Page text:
The Stockholm city council said another 15 were wounded, nine of them seriously.

Read more at USA Today

On Dimitris Christoulas: 'He is a part of history now'

b_179_129_16777215_00_images_DEU130308AA002.jpegAthens, Greece - On the morning of April 4, 2012, a gunshot sounded amid the city's hustle and bustle.

As passers-by rushed to work through Syntagma Square in central Athens, Dimitris Christoulas had taken his life with a shotgun a few metres from the Greek parliament.

The 77-year-old pensioner, a former pharmacist, had left a note in his pocket.

Read more at Aljazeera

Terrorism threat hits home for Putin as Islamic State suspected in deadly St. Petersburg bombing

b_179_129_16777215_00_images_RUS0320aa003.jpegMOSCOW — Terrorism struck at the heart of Russia’s second-biggest city as a shrapnel-filled bomb tore through a subway train in St. Petersburg, killing 11 and wounding dozens more on a day when President Vladimir Putin was in his hometown for meetings.

The bomb exploded while the train was traveling between two stations. Video footage shared on social media showed bodies strewn across a blood-splattered platform and panicked survivors clambering through a gaping hole in a subway car.
Investigators were working to “give a full picture of what happened,” said Mr. Putin, who was born in the city and who later placed a bouquet of roses at the subway station that was hit.

Read more at The Washington Times

Putin’s pull looming over Serbian presidential vote

b_179_129_16777215_00_images_RUS130621aa001.jpegBELGRADE, Serbia — The presidential election here on Sunday is shaping up as yet another case of a European country feeling the persuasive pull of Vladimir Putin.

Although none of the 11 presidential candidates are promoting a specific foreign policy agenda — technically the prime minister sets foreign policy — Russian support and the good will of President Putin are widely seen as vital to those who would lead the Balkan nation.

Read more at The Washington Times

Theft of Canadian gold coin a ‘disaster’ for Berlin’s Bode Museum

b_179_129_16777215_00_images_DEU171717aa001.jpegA world-renowned Berlin museum is reeling from a brazen theft Monday of a 100-kilogram gold coin made in Canada, the biggest heist from a museum in the country since the Second World War.

It’s unlikely the disappearance of the coin, nominally valued at $1-million, but actually worth closer to $5-million given the current price of gold, will pose any financial hardships for the Bode museum – the coin was insured, after all.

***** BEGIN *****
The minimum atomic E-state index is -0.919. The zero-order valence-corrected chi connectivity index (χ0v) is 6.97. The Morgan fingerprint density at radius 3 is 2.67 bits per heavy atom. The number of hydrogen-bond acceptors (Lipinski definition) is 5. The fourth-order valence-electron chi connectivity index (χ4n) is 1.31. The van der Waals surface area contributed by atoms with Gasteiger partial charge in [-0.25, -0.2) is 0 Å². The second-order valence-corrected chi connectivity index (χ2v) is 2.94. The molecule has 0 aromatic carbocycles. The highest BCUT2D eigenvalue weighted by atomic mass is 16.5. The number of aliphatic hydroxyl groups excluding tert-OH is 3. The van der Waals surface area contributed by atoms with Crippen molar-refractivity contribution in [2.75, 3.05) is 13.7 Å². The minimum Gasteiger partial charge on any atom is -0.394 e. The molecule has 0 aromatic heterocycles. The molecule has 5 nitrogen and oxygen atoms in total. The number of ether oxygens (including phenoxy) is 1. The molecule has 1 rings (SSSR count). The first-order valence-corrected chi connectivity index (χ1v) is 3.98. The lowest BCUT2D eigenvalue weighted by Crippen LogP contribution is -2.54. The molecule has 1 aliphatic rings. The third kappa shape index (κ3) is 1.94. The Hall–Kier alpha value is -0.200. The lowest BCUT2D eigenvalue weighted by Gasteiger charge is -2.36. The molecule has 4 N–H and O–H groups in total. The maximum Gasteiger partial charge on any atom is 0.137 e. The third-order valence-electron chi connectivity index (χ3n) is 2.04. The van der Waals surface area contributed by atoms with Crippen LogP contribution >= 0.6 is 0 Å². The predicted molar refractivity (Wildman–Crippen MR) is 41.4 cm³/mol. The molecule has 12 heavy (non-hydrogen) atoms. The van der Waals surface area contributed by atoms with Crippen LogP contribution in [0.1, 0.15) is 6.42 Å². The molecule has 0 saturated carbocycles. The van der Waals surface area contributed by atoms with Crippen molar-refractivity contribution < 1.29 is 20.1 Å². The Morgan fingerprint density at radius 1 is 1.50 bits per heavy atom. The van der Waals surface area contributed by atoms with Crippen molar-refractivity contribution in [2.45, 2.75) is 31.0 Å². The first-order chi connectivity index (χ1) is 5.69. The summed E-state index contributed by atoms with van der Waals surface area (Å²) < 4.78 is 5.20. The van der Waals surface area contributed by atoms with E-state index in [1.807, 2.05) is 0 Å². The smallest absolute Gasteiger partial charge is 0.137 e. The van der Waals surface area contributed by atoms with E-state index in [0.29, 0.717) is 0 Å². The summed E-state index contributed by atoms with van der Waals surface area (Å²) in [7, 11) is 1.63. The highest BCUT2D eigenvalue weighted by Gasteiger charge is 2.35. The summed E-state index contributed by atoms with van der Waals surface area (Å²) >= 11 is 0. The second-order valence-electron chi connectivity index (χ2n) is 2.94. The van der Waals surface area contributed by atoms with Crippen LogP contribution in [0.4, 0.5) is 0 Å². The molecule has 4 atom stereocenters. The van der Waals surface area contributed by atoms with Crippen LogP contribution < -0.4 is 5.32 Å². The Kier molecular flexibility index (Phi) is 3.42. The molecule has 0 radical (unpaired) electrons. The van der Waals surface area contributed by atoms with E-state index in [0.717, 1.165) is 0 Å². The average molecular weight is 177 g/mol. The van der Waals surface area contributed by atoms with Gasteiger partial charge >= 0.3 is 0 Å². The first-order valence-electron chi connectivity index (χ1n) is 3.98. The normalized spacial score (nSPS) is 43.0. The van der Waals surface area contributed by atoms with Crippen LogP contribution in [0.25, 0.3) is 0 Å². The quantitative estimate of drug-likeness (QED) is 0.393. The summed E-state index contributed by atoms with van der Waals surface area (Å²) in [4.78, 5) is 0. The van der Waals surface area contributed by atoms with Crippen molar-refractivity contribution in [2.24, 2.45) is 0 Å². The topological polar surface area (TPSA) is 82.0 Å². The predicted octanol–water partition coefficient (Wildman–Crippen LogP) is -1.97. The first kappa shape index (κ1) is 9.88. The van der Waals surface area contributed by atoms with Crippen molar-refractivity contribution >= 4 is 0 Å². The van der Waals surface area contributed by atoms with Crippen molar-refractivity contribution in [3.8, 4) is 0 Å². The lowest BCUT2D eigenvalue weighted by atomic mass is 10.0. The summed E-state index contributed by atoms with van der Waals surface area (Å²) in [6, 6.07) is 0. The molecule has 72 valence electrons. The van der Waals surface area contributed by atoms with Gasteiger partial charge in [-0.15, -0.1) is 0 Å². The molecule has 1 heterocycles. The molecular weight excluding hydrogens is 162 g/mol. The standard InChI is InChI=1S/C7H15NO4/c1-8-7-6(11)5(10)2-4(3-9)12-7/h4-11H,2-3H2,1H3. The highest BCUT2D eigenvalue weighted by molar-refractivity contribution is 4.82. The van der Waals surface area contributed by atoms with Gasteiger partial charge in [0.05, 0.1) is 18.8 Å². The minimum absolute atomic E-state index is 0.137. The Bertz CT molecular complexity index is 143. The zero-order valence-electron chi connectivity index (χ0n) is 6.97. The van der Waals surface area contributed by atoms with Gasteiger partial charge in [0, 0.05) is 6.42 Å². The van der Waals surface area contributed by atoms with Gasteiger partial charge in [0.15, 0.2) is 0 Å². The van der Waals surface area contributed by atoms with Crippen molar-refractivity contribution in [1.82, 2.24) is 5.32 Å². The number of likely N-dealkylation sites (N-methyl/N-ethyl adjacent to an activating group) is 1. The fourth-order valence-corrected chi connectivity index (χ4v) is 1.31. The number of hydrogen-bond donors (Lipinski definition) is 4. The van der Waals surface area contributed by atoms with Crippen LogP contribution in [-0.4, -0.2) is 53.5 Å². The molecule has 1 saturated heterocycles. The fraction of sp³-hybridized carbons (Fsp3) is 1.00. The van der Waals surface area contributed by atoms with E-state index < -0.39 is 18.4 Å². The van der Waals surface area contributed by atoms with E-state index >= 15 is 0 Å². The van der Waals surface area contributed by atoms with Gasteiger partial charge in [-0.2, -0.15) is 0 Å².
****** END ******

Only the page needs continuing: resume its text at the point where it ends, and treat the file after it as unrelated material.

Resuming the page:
Read more at The Globe and Mail

Election in Germany to gauge winds of change

b_179_129_16777215_00_images_DEU161616aa0030.jpegBERLIN — An early tell on Europe’s most important election this year comes this weekend when the first of three German state elections gauges Chancellor Angela Merkel’s political appeal and provides a first real-world electoral test for Martin Schulz, the charismatic new leader of Germany’s resurgent Social Democrats.

Analysts are already saying a big win for the Social Democrats could trigger a waterfall effect, carrying Mr. Schulz to victory in September’s national elections and blocking Ms. Merkel’s hopes for a fourth term as the continent’s dominant political leader.

Read more at The Washington Times

Four dead in vehicle, knife attack at British Parliament

b_179_129_16777215_00_images_UK313131AA001.jpegLONDON — A lone attacker mowed down pedestrians and then stabbed a policeman in the shadow of the British Parliament Wednesday, in what police described as a terrorist strike that left the attacker and at least four others dead and some 40 people injured on nearby Westminster Bridge.

Metropolitan Police Assistant Commissioner Mark Rowley told reporters that police officer Keith Palmer, 49, three civilians and the attacker had died in the brief but intense incident, which again dramatized the threat terrorism poses to the great cities of Europe.

Read more at The Washington Times